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From: "Urash, Tom" <turash@firstam.com>
Subject: FW: (urth) Wolfe on PEACE
Date: Mon, 06 Nov 2000 13:32:11 

-----Original Message-----
From: Adam Stephanides [mailto:adamsteph@earthlink.net]
Sent: Monday, November 06, 2000 1:44 PM
To: urth@lists1.ba.best.com
Subject: Re: (urth) Wolfe on PEACE

Robert Borski wrote:
> Wolfe: Weer is dead. In spirit, he is reliving his life, which he confuses
> with the house he built during his final years. Note that at the end of
> book Miss Bold asks permission to plant a tree on his grave. It is the
> of that tree, at the beginning of the book, that has freed his ghost--an
> superstition.

Many thanks for posting this, Robert.

It's a bit difficult to reconcile what Wolfe says here with his
statements re the house in the Jordan interview that I cited earlier. 
The best I can do is to say that he did build a house, but didn't put
"memory rooms" in it.  The other alternative, of course, is that Wolfe
was mistaken in one of the interviews.  (Although I tend to regard
Wolfe's exegeses of his own work as authoritative, I've never been
completely at ease about it.  That part of the People On-line Chat where
Wolfe is asked whether Weer is a mass murderer, and has to pause and
think before saying "no," suggests that has memory of the book may have
become fuzzy over the years.)

Assuming that this interview is indeed reliable, we can also infer that
Weer is not actually haunting his house, which means that we don't have
to place his grave in his backyard.  I'm unclear as to how to reconcile
the statement that Wolfe's ghost was freed at the start of the book with
Weer's memories of having been "sick" for some time before the book
begins.  Are we to take these memories as doubly unreliable--false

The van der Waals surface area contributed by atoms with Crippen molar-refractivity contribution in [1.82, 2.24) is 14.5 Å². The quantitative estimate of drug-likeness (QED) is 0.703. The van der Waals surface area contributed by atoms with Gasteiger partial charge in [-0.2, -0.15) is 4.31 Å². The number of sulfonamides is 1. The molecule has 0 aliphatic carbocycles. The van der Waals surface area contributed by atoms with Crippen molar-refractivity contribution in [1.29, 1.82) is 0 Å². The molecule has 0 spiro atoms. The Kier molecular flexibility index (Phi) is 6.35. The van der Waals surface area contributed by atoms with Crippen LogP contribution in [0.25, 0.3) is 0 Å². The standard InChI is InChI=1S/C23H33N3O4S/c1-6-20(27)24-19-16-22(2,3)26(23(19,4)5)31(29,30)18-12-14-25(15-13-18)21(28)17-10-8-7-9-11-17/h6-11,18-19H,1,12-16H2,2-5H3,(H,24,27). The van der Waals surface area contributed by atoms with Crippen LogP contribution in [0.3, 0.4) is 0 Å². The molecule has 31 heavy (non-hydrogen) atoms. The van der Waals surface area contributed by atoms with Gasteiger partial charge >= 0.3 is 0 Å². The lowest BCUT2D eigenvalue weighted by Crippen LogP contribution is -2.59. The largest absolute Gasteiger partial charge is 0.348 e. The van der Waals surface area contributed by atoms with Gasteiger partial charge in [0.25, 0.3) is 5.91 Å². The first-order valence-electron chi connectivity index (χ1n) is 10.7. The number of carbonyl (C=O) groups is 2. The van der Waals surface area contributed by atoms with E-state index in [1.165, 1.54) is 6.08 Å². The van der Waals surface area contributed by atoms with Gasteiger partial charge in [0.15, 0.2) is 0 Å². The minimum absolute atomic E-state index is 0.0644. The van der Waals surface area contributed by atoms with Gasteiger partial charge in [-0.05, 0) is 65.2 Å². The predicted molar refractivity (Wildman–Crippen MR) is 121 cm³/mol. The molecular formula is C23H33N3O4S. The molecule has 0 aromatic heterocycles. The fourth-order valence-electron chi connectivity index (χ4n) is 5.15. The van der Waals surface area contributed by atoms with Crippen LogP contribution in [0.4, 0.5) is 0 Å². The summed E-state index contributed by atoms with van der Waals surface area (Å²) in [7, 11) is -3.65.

"memories" of hallucinatiions that were never hallucinated, so to speak?


Could Weer's "sickness" be the ghost's interpretation of whatever travails
or confusion of being it experienced between physical death and the release
brought on by the felling of the elm? How would this being interpret a prior
purgatorial state if given a chance to reflect, and isn't it traditionally
the case that ghosts are ghosts because of attachments to the physical
universe they are unable or unwilling to let go of? I don't read a great
deal of horror or supernatural fiction, so this may be a stretch, but if you
were to relate the condition of being a ghost to the condition of most
individuals when dreaming, I think there are some parallels, e.g.,
volitional control of movement and context are often severely limited, and
critical examination of surroundings and events is practically non-existent,
otherwise we'd all be lucid dreamers (aware that we are dreaming during
every dream). So, instead of "false 'memories' of hallucinations", etc.,
maybe we have the ghost's best (or most comfortable, soothing)
interpretation of an otherwise non-sense-ical state of being, one that would
be neither true nor false in the usual sense of those words.  


*More Wolfe info & archive of this list at http://www.urth.net/urth/

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